But I ask John S, who are we to decide to kill someone? Who are you, John S, when you decide to shoot? And in which state of mine are you at this moment? Panicked? Frightened? When you buy the gun, are you following the same coaching than a policeman who is educated to act coldly in stressful situation? Are you obliged to follow the coaching? And if you did, can you guarantee that every people who buy one have the same sens of responsability than you? And what is the definition of "responsability" in this case? Because we are talking about a general legislation. Not only your single appreciation or mine.

Crime belongs to human nature, ok. And we need to defend ourselves against it, ok. But in my country, this is mostly the work of legislative, executive and judicial powers. We also believe that our liberties as individuals finish were someone else liberties begin. And to possess a deathful weapon as an individual person, not a state representant, is against the right to live. Thanx Rousseau. And, to speak of real life, there are far less big incidents in these countries where the gun legislation is strict (at least, in France & around)), than what was descrided in Bowling for Colombine. And I also believe that you, and all the people who were a weapon are a danger for everybody, no matter if you have or not a criminal intention.

But perhaps you are more confident in the human nature, John S, and believe we live in a world where everybody take its responsability and act very wise when having a deadful toy in the hands. I do not. And History prove I am right. Men never did good things with a gun.


John S

Andy, what you do, is take a second to evaluate the situation. If the shooter is aiming at multiple targets or fireing indescriminately, you then determine if you have a clear shot and ensure that there is no one behind that indidual incase you miss or if your round passes through the perp. If it's a bad guy and you have a shot, you take it.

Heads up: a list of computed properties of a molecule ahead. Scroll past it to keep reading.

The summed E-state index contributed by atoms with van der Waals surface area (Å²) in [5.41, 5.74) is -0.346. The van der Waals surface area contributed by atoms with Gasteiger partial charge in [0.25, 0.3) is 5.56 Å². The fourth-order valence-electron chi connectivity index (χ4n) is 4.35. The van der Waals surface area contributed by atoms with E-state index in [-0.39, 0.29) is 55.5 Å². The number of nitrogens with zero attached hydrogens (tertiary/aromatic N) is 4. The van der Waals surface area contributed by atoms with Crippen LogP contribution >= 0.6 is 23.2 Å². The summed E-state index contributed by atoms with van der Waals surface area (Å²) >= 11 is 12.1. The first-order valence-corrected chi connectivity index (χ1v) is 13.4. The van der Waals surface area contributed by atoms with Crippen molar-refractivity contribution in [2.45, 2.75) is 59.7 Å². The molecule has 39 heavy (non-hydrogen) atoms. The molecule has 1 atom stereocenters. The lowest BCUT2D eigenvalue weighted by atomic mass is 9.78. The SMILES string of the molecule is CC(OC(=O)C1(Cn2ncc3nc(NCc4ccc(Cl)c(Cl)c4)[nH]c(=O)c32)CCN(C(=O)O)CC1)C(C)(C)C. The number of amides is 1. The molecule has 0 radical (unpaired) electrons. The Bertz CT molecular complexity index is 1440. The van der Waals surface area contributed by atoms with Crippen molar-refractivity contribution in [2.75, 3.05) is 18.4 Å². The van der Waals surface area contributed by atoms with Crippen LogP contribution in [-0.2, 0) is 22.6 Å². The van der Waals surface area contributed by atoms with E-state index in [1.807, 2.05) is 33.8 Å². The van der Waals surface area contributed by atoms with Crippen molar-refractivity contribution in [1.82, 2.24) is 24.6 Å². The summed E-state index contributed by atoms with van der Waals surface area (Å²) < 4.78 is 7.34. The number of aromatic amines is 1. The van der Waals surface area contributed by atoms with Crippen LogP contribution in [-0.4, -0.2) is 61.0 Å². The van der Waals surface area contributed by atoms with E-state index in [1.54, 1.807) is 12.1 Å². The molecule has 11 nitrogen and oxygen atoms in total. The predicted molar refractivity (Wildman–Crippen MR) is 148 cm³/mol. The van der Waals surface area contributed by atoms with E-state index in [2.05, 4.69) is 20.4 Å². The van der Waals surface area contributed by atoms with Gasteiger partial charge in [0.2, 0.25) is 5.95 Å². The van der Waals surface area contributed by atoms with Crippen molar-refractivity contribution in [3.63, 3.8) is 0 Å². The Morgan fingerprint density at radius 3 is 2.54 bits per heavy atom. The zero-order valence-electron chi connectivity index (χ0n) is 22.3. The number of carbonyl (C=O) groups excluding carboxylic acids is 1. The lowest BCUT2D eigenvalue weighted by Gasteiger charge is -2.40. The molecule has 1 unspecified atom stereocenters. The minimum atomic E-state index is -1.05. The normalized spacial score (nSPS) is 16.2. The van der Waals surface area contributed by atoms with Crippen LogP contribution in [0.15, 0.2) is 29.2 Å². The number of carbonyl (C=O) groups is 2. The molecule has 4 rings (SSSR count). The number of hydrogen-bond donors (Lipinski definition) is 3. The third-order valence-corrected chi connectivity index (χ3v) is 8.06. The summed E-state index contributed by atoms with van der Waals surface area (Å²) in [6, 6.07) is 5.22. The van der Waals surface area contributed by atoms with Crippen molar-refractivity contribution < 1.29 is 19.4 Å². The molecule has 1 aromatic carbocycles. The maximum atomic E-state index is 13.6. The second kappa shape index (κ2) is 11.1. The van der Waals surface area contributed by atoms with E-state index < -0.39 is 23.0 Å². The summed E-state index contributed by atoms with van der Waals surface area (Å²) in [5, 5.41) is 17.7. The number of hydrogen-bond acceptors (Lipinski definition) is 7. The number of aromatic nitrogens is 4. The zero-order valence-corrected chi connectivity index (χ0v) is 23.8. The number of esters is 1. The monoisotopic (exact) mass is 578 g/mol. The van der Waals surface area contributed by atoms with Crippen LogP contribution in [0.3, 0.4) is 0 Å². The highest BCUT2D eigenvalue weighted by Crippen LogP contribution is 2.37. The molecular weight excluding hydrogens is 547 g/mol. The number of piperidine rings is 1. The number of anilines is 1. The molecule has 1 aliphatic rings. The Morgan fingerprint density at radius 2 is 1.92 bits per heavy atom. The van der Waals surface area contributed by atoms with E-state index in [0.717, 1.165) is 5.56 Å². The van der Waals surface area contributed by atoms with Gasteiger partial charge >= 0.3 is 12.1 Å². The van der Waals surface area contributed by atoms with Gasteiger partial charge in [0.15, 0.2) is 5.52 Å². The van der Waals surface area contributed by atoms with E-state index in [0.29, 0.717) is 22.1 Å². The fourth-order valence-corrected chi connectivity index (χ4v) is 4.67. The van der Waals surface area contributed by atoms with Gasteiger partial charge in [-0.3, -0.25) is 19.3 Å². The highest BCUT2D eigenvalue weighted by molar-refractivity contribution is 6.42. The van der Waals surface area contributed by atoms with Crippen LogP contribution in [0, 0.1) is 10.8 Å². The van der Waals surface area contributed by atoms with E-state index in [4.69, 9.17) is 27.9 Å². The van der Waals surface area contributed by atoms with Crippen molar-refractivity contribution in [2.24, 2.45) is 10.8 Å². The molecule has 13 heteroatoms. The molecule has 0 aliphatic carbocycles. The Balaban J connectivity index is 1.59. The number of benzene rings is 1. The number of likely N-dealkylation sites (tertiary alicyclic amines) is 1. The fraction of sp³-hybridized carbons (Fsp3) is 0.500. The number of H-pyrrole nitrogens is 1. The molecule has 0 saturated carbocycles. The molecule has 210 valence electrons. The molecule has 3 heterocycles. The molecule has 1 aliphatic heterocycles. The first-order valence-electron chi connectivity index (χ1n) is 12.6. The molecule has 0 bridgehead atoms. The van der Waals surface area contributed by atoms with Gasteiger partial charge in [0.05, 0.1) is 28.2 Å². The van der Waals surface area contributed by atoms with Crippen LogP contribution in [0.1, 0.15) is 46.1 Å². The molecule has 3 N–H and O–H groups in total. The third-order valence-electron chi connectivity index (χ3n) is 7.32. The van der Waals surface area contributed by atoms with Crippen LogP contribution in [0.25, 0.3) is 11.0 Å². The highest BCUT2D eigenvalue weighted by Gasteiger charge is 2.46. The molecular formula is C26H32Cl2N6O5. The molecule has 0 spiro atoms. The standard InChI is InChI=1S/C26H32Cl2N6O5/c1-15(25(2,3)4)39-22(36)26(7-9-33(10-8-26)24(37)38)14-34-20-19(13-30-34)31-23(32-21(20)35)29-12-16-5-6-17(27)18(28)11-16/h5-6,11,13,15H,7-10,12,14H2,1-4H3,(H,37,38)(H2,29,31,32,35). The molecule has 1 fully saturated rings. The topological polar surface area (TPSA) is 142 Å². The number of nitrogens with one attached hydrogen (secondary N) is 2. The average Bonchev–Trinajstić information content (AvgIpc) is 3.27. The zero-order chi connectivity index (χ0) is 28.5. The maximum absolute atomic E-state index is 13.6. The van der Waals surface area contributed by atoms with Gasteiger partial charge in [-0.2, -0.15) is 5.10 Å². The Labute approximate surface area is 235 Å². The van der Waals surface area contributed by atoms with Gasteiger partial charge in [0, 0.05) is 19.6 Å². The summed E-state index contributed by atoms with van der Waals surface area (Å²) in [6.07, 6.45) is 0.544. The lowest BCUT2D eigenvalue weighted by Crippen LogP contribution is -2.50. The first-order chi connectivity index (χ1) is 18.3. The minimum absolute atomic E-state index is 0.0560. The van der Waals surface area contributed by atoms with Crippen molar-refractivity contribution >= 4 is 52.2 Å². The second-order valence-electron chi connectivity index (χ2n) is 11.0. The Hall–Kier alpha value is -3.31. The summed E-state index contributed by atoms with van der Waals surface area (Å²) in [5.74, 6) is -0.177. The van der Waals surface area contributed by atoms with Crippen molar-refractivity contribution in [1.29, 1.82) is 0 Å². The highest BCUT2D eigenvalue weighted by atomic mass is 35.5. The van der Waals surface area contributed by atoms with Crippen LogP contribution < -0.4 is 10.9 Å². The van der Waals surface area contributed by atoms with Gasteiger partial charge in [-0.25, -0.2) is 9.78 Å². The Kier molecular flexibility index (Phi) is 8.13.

If you can't determine the situation, you don't draw your weapon and you run away.

Having a weapon at least gives you an option as well as additional responsiblity. I would rather have that option and take on that responsibility than have to be a victim and wait for/ rely soley on the police.


For John S:

Hey, John, here's a scenario and I'd like you to tell me what to do with my gun:

Shots are heard at VA Tech and people are running everywhere. I see a shooter taking shots at someone. Do I shoot him? Is he the original shooter, or is he just someone like me who is shooting back?

I'd really like to know what you'd do...


John S

I propose that the problem isn't that the psycho had the gun, it was that no one else did. If someone else (or everyone else) was armed, someone could have stopped him. The answer isn't more gun restrictions (look at D.C., N.Y, and L.A.) it is more guns.


Hey bro,

Right on! You must have received lots of hits on this one from all of the Google adds ....Holsters, Firearm training.

I'm so glad I live in a little naive city called Montreal.


Sarah Touchie

You're not nuts. The Governor was also quoted as saying that this is not the time to open up the debate on gun control. May I politely ask, then, when would be a good time? madness.